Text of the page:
U.S. Pending Home Sales FalterBy
Housing demand unexpectedly weakened for a second month across most U.S. regions as lean inventory took a toll on affordability, putting a damper on the typically busier spring selling season, according to National Association of Realtors figures released Wednesday.
Highlights of Pending Home Sales (April)
The back-to-back declines in contract signings were the first since May and June of last year and underscore how limited choices of properties are impinging on the market’s progress by boosting prices and creating affordability issues. At the same time, the fundamentals for housing remain solid for those with the wherewithal to pay higher asking prices. Mortgage rates have retraced much of their post-election rise, declining in the week ended May 25 to the lowest since mid-November. Also, steady job growth and gradual, if unimpressive, wage gains also are helping.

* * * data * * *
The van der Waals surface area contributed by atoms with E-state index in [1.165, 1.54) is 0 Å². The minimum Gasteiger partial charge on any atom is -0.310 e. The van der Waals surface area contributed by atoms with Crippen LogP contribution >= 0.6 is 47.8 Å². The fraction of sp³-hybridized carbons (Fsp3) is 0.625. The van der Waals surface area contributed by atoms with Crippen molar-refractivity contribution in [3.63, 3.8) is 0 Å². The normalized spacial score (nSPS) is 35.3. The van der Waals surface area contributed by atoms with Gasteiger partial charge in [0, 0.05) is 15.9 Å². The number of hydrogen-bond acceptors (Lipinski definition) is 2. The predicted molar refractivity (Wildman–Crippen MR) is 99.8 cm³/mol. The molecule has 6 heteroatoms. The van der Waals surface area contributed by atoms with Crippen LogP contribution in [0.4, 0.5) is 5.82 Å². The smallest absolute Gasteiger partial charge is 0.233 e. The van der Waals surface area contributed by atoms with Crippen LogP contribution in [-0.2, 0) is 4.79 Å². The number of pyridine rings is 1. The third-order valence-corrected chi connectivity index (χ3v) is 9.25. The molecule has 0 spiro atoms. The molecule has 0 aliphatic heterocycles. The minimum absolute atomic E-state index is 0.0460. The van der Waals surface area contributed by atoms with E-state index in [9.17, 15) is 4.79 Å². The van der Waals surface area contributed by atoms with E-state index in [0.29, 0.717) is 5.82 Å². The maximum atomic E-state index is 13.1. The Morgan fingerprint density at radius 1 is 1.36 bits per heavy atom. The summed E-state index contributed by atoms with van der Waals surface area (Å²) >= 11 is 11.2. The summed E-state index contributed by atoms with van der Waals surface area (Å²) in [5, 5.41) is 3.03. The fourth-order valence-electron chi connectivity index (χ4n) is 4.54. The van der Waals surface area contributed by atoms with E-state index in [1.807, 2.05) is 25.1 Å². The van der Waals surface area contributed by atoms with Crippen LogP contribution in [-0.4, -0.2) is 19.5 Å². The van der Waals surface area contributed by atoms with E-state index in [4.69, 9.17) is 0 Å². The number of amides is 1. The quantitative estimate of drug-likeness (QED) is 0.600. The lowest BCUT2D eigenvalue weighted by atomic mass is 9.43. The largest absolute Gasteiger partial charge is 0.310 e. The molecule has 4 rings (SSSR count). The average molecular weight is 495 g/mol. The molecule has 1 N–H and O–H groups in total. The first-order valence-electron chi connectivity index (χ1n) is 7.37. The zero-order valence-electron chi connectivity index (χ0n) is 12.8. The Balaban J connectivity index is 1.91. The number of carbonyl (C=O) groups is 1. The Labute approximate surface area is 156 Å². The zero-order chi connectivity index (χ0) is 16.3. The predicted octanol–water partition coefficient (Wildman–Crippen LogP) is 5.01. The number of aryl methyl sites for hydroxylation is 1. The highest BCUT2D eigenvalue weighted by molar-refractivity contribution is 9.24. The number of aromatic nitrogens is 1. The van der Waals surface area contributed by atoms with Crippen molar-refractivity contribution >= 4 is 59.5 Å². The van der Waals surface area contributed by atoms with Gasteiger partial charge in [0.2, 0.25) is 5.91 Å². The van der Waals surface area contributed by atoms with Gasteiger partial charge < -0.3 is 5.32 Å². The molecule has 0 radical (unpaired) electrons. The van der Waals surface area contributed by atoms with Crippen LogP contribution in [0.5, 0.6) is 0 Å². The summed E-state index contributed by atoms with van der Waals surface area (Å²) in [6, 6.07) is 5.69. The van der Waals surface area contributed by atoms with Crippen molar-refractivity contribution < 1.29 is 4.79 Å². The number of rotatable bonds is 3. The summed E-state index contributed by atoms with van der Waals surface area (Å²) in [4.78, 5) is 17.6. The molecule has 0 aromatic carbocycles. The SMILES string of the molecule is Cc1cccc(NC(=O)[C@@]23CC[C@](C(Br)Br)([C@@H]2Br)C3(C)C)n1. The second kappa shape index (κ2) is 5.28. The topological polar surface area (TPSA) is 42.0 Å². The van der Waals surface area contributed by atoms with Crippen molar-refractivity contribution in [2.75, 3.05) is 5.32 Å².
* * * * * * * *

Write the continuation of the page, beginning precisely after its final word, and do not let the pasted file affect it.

“Prospective buyers are feeling the double whammy this spring of inventory that’s down 9 percent from a year ago and price appreciation that’s much faster than any rise they’ve likely seen in their income,” Lawrence Yun, NAR’s chief economist, said in a statement.
- Purchase contracts decreased 4.7 percent in the Midwest, 2.7 percent in the South and 1.7 percent in the Northeast; signings in the West advanced 5.8 percent
- The year-over-year decline was the largest since a 9.1 percent drop in August 2014
- NAR economist Yun says little evidence low supply levels will dissipate quickly
- Yun projects 5.64 million previously owned homes will sell this year, up 3.5 percent from 2016
— With assistance by Jordan Yadoo